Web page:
Nov 202013
 

The Sedins and Alex Burrows celebrate a goal against the Anaheim Ducks.

Photo credit: canucks.com

Glen Sather once proclaimed that a “fire hydrant could score 50 goals playing with Wayne Gretzky”, alluding to how The Great One made everyone around him better. Many would say the same about the Sedin Twins who seem to boost the stats of any player lucky enough to find themself flanked by the ginger duo. Simply put, these guys are just easy to play with.

That being said, the Canucks recent slump has forced John Tortorella to try different line combinations to spark the dried up offense. In the past week we’ve seen Ryan Kesler, Alex Burrows and Jannik Hansen join the top line to no avail. This isn’t the first time different players have been assigned to the top line, with some combinations lasting years while others dwindle after a few games. Everyone seems to have an idea of what kind of player would complement the Sedins best, but history has shown us it is not always the obvious choice.

Here are the top 5 greatest Sedin line combinations:

5) Daniel Sedin-Henrik Sedin-Taylor Pyatt: This line, featured prominently in the 2006-2007 season, showcased Taylor Pyatt’s size and strength. Pyatt scored 23 goals and 37 points (both career highs) and helped the Canucks cruise to 48 wins and a division title. Here he provides a strong net presence while the Sedins do their thing.

4) Daniel Sedin-Henrik Sedin-Ryan Kesler: The most recently formed line on this list, the “Beastmodo” line is the sexiest on paper but simply has not been together long enough to be placed any higher. Dominant at times, with two accomplished trigger men in Daniel and Kes’, teams have struggled to match the firepower of this first line. Surely, we will see this line together again under the Torts’ regime.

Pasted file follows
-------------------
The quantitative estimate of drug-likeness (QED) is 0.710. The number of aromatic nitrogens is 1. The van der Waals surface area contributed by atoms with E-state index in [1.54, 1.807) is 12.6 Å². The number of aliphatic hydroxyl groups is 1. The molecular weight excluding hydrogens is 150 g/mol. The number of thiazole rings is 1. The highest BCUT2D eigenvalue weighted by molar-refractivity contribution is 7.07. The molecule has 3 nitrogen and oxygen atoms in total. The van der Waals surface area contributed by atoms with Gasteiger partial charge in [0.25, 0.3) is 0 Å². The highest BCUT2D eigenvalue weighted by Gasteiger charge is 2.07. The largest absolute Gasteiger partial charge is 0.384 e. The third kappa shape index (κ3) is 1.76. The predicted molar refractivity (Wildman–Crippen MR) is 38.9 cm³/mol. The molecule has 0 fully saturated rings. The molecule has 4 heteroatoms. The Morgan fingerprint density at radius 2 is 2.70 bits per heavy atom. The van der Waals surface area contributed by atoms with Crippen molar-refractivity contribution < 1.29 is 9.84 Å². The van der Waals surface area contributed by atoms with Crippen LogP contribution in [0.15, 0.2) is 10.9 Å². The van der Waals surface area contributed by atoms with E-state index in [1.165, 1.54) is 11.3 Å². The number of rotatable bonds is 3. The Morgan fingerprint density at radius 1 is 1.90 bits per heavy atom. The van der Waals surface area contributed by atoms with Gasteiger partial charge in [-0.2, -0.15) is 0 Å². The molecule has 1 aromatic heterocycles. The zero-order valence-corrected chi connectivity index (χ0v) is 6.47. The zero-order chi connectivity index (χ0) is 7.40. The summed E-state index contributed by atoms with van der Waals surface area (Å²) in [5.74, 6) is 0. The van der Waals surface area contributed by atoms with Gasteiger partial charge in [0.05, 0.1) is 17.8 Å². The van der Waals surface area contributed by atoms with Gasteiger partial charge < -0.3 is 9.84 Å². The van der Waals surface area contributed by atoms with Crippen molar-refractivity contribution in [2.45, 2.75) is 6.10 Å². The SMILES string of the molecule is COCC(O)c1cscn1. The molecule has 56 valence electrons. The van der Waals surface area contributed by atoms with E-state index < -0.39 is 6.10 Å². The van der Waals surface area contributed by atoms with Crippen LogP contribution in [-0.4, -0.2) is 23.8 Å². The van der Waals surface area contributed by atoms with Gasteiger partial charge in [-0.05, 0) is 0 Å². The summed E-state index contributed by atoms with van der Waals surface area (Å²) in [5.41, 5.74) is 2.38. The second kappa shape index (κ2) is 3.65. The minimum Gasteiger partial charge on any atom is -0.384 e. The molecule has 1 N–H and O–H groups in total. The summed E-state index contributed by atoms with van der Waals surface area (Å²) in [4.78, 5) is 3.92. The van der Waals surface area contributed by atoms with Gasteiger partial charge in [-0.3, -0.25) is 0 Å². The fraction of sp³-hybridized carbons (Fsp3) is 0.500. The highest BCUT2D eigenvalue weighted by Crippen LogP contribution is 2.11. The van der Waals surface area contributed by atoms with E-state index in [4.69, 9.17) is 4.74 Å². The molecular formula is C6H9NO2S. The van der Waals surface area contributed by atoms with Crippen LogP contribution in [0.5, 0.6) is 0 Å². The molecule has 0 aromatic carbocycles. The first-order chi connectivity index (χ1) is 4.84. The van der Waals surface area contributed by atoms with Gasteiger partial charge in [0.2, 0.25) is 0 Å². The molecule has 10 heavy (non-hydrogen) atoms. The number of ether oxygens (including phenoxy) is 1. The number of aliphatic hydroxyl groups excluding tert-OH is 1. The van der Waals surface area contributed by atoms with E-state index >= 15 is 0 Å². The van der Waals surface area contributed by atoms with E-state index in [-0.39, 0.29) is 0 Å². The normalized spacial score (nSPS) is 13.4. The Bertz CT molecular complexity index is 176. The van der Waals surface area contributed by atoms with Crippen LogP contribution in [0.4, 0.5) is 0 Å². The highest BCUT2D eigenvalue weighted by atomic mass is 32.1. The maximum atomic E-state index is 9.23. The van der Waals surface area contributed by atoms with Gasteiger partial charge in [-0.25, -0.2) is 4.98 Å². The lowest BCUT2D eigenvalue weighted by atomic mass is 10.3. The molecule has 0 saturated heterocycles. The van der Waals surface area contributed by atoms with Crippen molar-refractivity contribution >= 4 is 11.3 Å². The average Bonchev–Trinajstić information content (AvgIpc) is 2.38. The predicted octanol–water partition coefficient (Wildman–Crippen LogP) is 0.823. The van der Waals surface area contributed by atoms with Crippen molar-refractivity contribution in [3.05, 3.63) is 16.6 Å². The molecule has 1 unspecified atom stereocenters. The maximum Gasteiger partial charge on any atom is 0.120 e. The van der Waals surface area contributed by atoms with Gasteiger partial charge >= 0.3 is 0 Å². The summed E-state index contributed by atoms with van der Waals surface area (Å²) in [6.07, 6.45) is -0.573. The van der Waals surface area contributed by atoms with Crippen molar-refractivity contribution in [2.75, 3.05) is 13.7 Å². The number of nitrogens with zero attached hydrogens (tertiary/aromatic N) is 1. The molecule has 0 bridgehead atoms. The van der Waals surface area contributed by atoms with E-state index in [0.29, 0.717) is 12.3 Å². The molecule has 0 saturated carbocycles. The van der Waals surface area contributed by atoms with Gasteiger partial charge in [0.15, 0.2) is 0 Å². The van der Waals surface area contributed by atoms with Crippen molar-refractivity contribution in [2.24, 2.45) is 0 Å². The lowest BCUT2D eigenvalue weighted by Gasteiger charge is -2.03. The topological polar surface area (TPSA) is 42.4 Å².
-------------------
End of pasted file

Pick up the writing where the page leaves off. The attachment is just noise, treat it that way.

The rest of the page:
3) Daniel Sedin-Henrik Sedin-Trent Klatt: Not the most offensive linemate the Sedins have ever had, Klatt provided a veteran presence for the twins in the first few years of their professional career. The dominance of the “west coast express” line during this period allowed the Sedins to develop at their own pace and Klatt kept them at an even keel, while providing offence at a steady rate.

2) Daniel Sedin-Henrik Sedin-Anson Carter: This combination only lasted a year but was wildly successful with Anson Carter leading the team with 33 goals. This year marked the coming out of the Sedins as the core offensive players and leaders on the team.  Carter’s ability to crash the net aided the Sedins’ cycling ability well.

1) Daniel Sedin-Henrik Sedin-Alex Burrows: The longest tenured player on the Sedin line and with good reason, Alex Burrows has spent the majority of the last 5 years playing with the twins. A tremendous reader of the game, Alex has gained the instinctual movement and know-how that the Sedins seemed to be born with. Burrows has become one of the more reliable goal-scorers on the Canuck squad and his presence on the top line has elevated the Twins stats as well with the two of them winning back to back Art-Ross trophies with Burrows at their side.